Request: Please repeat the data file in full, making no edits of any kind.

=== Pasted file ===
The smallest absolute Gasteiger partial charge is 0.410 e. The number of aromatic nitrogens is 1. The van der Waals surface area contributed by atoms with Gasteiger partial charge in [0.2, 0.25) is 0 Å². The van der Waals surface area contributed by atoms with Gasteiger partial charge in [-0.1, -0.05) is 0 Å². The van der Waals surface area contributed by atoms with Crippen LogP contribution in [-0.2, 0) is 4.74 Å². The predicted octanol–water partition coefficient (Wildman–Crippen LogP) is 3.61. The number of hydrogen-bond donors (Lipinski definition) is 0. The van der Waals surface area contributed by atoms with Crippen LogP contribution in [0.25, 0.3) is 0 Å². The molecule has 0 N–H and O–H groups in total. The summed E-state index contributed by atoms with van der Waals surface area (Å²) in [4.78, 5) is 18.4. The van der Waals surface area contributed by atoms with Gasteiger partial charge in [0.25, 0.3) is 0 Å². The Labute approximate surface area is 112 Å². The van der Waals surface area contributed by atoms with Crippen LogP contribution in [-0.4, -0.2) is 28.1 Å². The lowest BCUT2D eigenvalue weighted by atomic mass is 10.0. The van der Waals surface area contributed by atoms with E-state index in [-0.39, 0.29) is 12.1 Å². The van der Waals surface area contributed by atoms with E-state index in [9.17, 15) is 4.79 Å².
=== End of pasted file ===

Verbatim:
The smallest absolute Gasteiger partial charge is 0.410 e. The number of aromatic nitrogens is 1. The van der Waals surface area contributed by atoms with Gasteiger partial charge in [0.2, 0.25) is 0 Å². The van der Waals surface area contributed by atoms with Gasteiger partial charge in [-0.1, -0.05) is 0 Å². The van der Waals surface area contributed by atoms with Crippen LogP contribution in [-0.2, 0) is 4.74 Å². The predicted octanol–water partition coefficient (Wildman–Crippen LogP) is 3.61. The number of hydrogen-bond donors (Lipinski definition) is 0. The van der Waals surface area contributed by atoms with Crippen LogP contribution in [0.25, 0.3) is 0 Å². The molecule has 0 N–H and O–H groups in total. The summed E-state index contributed by atoms with van der Waals surface area (Å²) in [4.78, 5) is 18.4. The van der Waals surface area contributed by atoms with Gasteiger partial charge in [0.25, 0.3) is 0 Å². The Labute approximate surface area is 112 Å². The van der Waals surface area contributed by atoms with Crippen LogP contribution in [-0.4, -0.2) is 28.1 Å². The lowest BCUT2D eigenvalue weighted by atomic mass is 10.0. The van der Waals surface area contributed by atoms with E-state index in [-0.39, 0.29) is 12.1 Å². The van der Waals surface area contributed by atoms with E-state index in [9.17, 15) is 4.79 Å².